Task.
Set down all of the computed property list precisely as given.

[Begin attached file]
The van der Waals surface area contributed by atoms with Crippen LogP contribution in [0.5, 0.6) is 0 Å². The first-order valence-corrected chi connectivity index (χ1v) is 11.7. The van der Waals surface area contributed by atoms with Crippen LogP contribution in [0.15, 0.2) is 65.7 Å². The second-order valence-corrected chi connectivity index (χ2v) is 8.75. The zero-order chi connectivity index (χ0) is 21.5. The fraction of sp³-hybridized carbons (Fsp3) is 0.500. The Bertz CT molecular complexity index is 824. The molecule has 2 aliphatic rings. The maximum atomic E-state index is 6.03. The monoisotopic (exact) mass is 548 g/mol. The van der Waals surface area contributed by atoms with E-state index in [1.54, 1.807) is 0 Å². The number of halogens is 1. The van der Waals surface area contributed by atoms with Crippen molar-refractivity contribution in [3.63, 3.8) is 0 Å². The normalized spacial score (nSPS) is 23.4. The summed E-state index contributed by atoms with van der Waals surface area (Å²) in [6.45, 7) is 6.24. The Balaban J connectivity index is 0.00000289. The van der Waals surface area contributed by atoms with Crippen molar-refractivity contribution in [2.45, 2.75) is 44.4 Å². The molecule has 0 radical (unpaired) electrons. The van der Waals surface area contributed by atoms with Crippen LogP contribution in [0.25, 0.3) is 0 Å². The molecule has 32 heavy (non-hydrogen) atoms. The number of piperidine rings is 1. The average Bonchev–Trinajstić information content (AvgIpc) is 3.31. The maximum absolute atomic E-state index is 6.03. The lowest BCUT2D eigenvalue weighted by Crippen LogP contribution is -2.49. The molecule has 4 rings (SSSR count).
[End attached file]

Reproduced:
The van der Waals surface area contributed by atoms with Crippen LogP contribution in [0.5, 0.6) is 0 Å². The first-order valence-corrected chi connectivity index (χ1v) is 11.7. The van der Waals surface area contributed by atoms with Crippen LogP contribution in [0.15, 0.2) is 65.7 Å². The second-order valence-corrected chi connectivity index (χ2v) is 8.75. The zero-order chi connectivity index (χ0) is 21.5. The fraction of sp³-hybridized carbons (Fsp3) is 0.500. The Bertz CT molecular complexity index is 824. The molecule has 2 aliphatic rings. The maximum atomic E-state index is 6.03. The monoisotopic (exact) mass is 548 g/mol. The van der Waals surface area contributed by atoms with E-state index in [1.54, 1.807) is 0 Å². The number of halogens is 1. The van der Waals surface area contributed by atoms with Crippen molar-refractivity contribution in [3.63, 3.8) is 0 Å². The normalized spacial score (nSPS) is 23.4. The summed E-state index contributed by atoms with van der Waals surface area (Å²) in [6.45, 7) is 6.24. The Balaban J connectivity index is 0.00000289. The van der Waals surface area contributed by atoms with Crippen molar-refractivity contribution in [2.45, 2.75) is 44.4 Å². The molecule has 0 radical (unpaired) electrons. The van der Waals surface area contributed by atoms with Crippen LogP contribution in [0.25, 0.3) is 0 Å². The molecule has 32 heavy (non-hydrogen) atoms. The number of piperidine rings is 1. The average Bonchev–Trinajstić information content (AvgIpc) is 3.31. The maximum absolute atomic E-state index is 6.03. The lowest BCUT2D eigenvalue weighted by Crippen LogP contribution is -2.49. The molecule has 4 rings (SSSR count).